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5 Things We Learned Analyzing 100 Million+ Emails

5 Things We Learned Analyzing 100 Million+ Emails

  • Guides
    Messaging and Automation
    Updated
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Today we’re going to share the scientific results we’ve observed from analyzing over 100 million emails sent to customers.

We’ve distilled the learnings from this huge number of campaigns into five juicy email marketing hacks that you can use to improve your email marketing efforts. Learn where you should spend time on your marketing and how you can actually see results.

So – ready to learn what types of emails convert best, what days of the week get the most clicks, how often you should email and other data-driven facts gives you ideas you can test?

Rock on!

[toc_chapter_fifths color=”blue” number=”1″ title=”Context” link=”#1″] [toc_chapter_fifths color=”green” number=”2″ title=”Timing” link=”#2″] [toc_chapter_fifths color=”orange” number=”3″ title=”Frequency” link=”#3″] [toc_chapter_fifths color=”purple” number=”4″ title=”Length” link=”#4″] [toc_chapter_fifths color=”red” number=”5″ title=”Images” link=”#5″]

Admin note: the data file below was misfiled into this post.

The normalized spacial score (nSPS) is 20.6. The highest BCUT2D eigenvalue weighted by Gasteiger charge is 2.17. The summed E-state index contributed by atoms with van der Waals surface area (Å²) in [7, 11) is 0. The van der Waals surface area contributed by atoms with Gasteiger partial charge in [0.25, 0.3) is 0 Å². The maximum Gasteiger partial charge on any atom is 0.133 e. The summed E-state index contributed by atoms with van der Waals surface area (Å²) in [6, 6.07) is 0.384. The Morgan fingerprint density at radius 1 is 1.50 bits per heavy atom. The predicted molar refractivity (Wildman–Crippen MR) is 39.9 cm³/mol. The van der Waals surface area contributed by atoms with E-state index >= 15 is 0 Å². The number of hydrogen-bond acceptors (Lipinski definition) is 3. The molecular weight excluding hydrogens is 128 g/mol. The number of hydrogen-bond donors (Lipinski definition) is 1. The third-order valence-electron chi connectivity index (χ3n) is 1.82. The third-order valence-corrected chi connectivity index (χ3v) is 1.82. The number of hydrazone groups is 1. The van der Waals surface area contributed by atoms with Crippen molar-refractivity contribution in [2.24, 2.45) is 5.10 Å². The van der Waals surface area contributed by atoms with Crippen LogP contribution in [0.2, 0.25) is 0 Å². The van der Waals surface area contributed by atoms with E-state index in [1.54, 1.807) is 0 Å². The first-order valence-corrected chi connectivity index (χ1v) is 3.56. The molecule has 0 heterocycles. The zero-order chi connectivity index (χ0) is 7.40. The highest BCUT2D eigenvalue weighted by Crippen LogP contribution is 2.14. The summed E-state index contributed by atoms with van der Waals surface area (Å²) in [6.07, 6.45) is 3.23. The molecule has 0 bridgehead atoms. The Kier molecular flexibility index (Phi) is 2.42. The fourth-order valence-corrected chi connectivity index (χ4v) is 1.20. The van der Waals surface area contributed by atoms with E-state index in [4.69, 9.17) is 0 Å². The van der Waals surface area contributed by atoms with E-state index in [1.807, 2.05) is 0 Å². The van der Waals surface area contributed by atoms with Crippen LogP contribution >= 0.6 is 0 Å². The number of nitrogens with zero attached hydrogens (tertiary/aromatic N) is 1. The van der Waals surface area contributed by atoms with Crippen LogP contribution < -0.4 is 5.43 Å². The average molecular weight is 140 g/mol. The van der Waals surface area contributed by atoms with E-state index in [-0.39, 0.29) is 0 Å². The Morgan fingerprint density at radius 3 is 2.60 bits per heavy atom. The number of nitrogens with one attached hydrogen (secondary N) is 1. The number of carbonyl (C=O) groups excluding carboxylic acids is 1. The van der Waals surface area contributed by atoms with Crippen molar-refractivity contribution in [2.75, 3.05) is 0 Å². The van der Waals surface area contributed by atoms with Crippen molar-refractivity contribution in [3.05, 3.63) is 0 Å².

[toc_chapter_title title=”Context is the killer advantage” number=”1″ color=”blue”]

A long, long time ago when we started Vero, I posted this image:

email marketing sweet spot

The point I was making is that behavioral emails are the perfect way to capitalize on your subscribers’ actions and increase your conversions. After all, transactional emails are a huge marketing opportunity.

Two years later and the data speaks louder than ever. Here’s a graph comparing the open and click rates for newsletters vs. transactional emails based on over 100 million sends:

transactional email click rates